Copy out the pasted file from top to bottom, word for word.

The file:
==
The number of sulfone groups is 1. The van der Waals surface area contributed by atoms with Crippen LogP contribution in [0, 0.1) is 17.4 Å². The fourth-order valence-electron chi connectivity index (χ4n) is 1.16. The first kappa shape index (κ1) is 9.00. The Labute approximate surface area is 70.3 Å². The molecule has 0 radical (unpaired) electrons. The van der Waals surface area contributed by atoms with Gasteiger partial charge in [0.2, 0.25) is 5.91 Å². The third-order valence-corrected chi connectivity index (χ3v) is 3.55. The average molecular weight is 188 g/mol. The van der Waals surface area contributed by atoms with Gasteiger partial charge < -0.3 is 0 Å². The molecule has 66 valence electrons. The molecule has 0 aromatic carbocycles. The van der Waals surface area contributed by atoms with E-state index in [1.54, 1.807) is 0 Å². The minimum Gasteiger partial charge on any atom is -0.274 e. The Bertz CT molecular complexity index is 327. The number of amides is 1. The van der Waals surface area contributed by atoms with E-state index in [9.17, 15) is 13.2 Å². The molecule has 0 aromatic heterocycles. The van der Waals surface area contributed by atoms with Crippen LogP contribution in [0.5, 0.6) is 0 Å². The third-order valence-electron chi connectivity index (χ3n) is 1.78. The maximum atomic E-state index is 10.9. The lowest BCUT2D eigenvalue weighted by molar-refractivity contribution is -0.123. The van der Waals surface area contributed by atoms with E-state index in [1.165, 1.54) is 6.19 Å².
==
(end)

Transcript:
The number of sulfone groups is 1. The van der Waals surface area contributed by atoms with Crippen LogP contribution in [0, 0.1) is 17.4 Å². The fourth-order valence-electron chi connectivity index (χ4n) is 1.16. The first kappa shape index (κ1) is 9.00. The Labute approximate surface area is 70.3 Å². The molecule has 0 radical (unpaired) electrons. The van der Waals surface area contributed by atoms with Gasteiger partial charge in [0.2, 0.25) is 5.91 Å². The third-order valence-corrected chi connectivity index (χ3v) is 3.55. The average molecular weight is 188 g/mol. The van der Waals surface area contributed by atoms with Gasteiger partial charge < -0.3 is 0 Å². The molecule has 66 valence electrons. The molecule has 0 aromatic carbocycles. The van der Waals surface area contributed by atoms with E-state index in [1.54, 1.807) is 0 Å². The minimum Gasteiger partial charge on any atom is -0.274 e. The Bertz CT molecular complexity index is 327. The number of amides is 1. The van der Waals surface area contributed by atoms with E-state index in [9.17, 15) is 13.2 Å². The molecule has 0 aromatic heterocycles. The van der Waals surface area contributed by atoms with Crippen LogP contribution in [0.5, 0.6) is 0 Å². The third-order valence-electron chi connectivity index (χ3n) is 1.78. The maximum atomic E-state index is 10.9. The lowest BCUT2D eigenvalue weighted by molar-refractivity contribution is -0.123. The van der Waals surface area contributed by atoms with E-state index in [1.165, 1.54) is 6.19 Å².